3 Financial Myths Busted
Let’s be honest: we’ve all had a personal finance tip that was drilled into our brain. We don’t necessarily know that the advice is 100% accurate and we might not even be able to say where we heard it from. Maybe a friend or even the coffee barista? Who knows. While your friends and the barista may be correct; the world of finance is constantly evolving. It is crucial to make sure that you do your due diligence and continuously research how to handle your finances. We put together a list of the 3 most common financial myths that unfortunately have made their way into many households. Let’s set the record straight and move onto a path of financial savings.
# 1 You don’t need an emergency fund- everything will work out.
If you lost your job tomorrow, do you know how you would pay next months’ mortgage? What about if your car required major maintenance that would cost you $2,500, would you be able to pay that without taking on debt?
The idea of an emergency fund or ‘rainy’ day savings is not a new concept. It is, however, an extremely valuable personal finance concept that is not widely used in many households. According to a poll done by Bankrate, more than 60 percent of Americans do not have enough funds set aside to deal with even minor financial issues.
Having a proper emergency fund is an important part of your financial plan. It creates a safety net for emergencies and allows you to possibly avoid taking on more debt with credit cards or loans. The first step can be to build a savings buffer of $500 to $800. This is a great way to get your savings started without putting too much stress on your current financials. From there you can examine your plan and make necessary adjustments to increase savings.
#2 I’m okay as long as I make the minimum payment.
Minimum payments are a trap. They’re designed to make you think that you can pay just what you owe for now while you wait until you have more money. The thing is, most consumers get in the habit of only making a minimum payment. This essentially extends the time required for you to get out of debt and actually will cost you significantly more money in the long run.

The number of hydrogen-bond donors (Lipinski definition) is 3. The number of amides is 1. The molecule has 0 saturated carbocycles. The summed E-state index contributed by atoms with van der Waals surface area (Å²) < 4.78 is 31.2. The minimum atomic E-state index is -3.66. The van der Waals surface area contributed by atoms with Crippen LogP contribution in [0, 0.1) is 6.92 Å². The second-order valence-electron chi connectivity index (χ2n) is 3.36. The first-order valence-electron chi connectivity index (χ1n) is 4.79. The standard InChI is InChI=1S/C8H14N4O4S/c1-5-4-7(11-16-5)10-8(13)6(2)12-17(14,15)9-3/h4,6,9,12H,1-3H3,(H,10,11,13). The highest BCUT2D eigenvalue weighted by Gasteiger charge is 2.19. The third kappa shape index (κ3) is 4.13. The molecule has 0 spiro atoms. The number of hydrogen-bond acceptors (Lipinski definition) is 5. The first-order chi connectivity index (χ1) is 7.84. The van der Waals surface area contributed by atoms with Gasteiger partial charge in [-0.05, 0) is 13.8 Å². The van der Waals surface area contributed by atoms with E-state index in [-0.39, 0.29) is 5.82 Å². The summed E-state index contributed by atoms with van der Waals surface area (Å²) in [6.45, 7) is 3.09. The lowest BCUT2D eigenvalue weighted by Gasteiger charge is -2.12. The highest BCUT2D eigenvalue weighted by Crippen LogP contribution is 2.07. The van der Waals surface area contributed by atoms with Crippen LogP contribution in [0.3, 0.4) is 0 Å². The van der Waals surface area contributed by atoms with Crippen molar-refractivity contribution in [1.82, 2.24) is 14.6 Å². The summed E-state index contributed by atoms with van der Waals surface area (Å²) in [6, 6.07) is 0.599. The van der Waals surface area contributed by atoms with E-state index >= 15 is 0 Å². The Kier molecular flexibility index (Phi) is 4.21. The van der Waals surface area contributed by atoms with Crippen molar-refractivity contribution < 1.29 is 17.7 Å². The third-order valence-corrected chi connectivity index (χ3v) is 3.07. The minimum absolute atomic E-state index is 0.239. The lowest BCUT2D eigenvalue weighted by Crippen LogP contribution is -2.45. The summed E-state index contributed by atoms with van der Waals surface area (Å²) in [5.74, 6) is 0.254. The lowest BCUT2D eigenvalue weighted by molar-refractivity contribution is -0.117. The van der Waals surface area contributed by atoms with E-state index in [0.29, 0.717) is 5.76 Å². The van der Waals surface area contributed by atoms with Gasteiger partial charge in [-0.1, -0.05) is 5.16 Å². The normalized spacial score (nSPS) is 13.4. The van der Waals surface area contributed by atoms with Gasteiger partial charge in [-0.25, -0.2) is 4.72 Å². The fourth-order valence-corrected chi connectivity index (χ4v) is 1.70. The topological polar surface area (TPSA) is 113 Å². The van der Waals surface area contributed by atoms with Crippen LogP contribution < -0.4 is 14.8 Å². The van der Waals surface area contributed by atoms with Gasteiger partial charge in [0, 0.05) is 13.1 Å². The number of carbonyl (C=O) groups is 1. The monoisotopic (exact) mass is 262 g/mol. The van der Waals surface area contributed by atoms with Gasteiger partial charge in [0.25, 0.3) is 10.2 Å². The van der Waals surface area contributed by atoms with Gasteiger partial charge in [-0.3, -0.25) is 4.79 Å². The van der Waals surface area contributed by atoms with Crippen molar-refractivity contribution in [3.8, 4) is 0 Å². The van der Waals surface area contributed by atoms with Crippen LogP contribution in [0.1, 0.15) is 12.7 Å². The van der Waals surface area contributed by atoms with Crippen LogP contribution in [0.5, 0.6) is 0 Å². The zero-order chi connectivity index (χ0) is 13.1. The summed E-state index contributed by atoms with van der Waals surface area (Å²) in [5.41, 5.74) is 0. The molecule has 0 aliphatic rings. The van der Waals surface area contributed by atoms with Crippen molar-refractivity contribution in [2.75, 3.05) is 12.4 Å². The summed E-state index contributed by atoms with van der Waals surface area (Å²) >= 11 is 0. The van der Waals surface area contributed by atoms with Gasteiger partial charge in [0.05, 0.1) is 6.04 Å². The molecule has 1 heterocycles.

On average, most credit issuers will only require a minimum payment of 4% to 6% of your total balance. While this may sound nice at the time for whatever place you are in financially, this can ultimately hurt you in the long run. By only making the minimum payment every month and continuing to make charges on the card, the total balance is going to drastically rise. In no time, your small minimum payment is going to be pretty high and you may find it impossible to get your debt paid down.
#3 I don’t earn enough to save so I’ll start saving when I get a better job.
If you feel that you don’t earn enough money to start saving for retirement, there are a few ways to get the ball rolling. The best thing that you can do is to open a retirement savings account and start saving something. Anything. Find what you can possibly save right now and that can be a huge help in the future. If you can set aside $15 a week, then do that. Eventually you can slowly increase the amount that you put aside and over time compound interest will do its work.
Once you open your retirement savings account and start putting money aside, it’s important to prioritize your spending habits. Find a way that you can cut back on your unnecessary spending and put that money towards your retirement. Do you buy a specialty coffee every day? Cut back to once or twice a week and put that money saved into your account. You might be surprised to learn that you have more money than you think.